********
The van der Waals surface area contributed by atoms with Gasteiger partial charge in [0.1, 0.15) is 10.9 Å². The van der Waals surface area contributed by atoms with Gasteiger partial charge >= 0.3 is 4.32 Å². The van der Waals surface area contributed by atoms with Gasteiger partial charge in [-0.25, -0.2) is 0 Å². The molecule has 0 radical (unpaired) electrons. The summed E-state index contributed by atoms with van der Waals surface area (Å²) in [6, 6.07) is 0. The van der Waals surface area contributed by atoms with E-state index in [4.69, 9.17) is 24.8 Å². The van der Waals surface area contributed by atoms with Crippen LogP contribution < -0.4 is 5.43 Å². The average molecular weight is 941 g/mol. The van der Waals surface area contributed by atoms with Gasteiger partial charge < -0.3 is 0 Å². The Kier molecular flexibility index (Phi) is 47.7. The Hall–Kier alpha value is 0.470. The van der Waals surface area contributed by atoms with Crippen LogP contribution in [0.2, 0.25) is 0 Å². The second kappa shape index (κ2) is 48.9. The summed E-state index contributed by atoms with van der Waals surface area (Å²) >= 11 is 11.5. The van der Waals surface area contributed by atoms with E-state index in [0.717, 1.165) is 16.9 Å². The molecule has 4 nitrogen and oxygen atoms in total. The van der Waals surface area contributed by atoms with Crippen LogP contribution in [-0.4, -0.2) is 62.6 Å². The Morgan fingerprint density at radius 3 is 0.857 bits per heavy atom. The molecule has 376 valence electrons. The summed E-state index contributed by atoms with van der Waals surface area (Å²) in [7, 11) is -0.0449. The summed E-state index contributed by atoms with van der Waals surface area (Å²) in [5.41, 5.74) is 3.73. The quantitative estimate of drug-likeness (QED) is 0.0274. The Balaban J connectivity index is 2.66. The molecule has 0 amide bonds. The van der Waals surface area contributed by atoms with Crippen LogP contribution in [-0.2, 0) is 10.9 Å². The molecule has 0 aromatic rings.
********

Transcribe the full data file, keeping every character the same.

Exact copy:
The van der Waals surface area contributed by atoms with Gasteiger partial charge in [0.1, 0.15) is 10.9 Å². The van der Waals surface area contributed by atoms with Gasteiger partial charge >= 0.3 is 4.32 Å². The van der Waals surface area contributed by atoms with Gasteiger partial charge in [-0.25, -0.2) is 0 Å². The molecule has 0 radical (unpaired) electrons. The summed E-state index contributed by atoms with van der Waals surface area (Å²) in [6, 6.07) is 0. The van der Waals surface area contributed by atoms with E-state index in [4.69, 9.17) is 24.8 Å². The van der Waals surface area contributed by atoms with Crippen LogP contribution < -0.4 is 5.43 Å². The average molecular weight is 941 g/mol. The van der Waals surface area contributed by atoms with Gasteiger partial charge < -0.3 is 0 Å². The Kier molecular flexibility index (Phi) is 47.7. The Hall–Kier alpha value is 0.470. The van der Waals surface area contributed by atoms with Crippen LogP contribution in [0.2, 0.25) is 0 Å². The second kappa shape index (κ2) is 48.9. The summed E-state index contributed by atoms with van der Waals surface area (Å²) >= 11 is 11.5. The van der Waals surface area contributed by atoms with E-state index in [0.717, 1.165) is 16.9 Å². The molecule has 4 nitrogen and oxygen atoms in total. The van der Waals surface area contributed by atoms with Crippen LogP contribution in [-0.4, -0.2) is 62.6 Å². The Morgan fingerprint density at radius 3 is 0.857 bits per heavy atom. The molecule has 376 valence electrons. The summed E-state index contributed by atoms with van der Waals surface area (Å²) in [7, 11) is -0.0449. The summed E-state index contributed by atoms with van der Waals surface area (Å²) in [5.41, 5.74) is 3.73. The quantitative estimate of drug-likeness (QED) is 0.0274. The Balaban J connectivity index is 2.66. The molecule has 0 amide bonds. The van der Waals surface area contributed by atoms with Crippen LogP contribution in [-0.2, 0) is 10.9 Å². The molecule has 0 aromatic rings.